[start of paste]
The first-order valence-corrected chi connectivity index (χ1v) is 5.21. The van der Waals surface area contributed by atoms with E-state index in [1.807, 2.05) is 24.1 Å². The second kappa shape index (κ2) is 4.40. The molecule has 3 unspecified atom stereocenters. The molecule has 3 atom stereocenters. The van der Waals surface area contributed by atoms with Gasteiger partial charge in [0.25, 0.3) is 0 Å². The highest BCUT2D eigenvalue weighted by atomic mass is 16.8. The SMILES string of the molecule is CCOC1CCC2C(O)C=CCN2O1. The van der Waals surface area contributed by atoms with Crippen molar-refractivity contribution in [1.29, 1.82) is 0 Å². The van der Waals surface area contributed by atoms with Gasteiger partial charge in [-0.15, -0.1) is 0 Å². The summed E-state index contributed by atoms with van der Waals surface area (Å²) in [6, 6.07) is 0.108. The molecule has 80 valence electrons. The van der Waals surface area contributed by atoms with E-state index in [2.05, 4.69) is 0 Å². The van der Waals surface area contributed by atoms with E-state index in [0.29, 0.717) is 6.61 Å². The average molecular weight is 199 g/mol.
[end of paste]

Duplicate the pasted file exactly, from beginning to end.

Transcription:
The first-order valence-corrected chi connectivity index (χ1v) is 5.21. The van der Waals surface area contributed by atoms with E-state index in [1.807, 2.05) is 24.1 Å². The second kappa shape index (κ2) is 4.40. The molecule has 3 unspecified atom stereocenters. The molecule has 3 atom stereocenters. The van der Waals surface area contributed by atoms with Gasteiger partial charge in [0.25, 0.3) is 0 Å². The highest BCUT2D eigenvalue weighted by atomic mass is 16.8. The SMILES string of the molecule is CCOC1CCC2C(O)C=CCN2O1. The van der Waals surface area contributed by atoms with Crippen molar-refractivity contribution in [1.29, 1.82) is 0 Å². The van der Waals surface area contributed by atoms with Gasteiger partial charge in [-0.15, -0.1) is 0 Å². The summed E-state index contributed by atoms with van der Waals surface area (Å²) in [6, 6.07) is 0.108. The molecule has 80 valence electrons. The van der Waals surface area contributed by atoms with E-state index in [2.05, 4.69) is 0 Å². The van der Waals surface area contributed by atoms with E-state index in [0.29, 0.717) is 6.61 Å². The average molecular weight is 199 g/mol.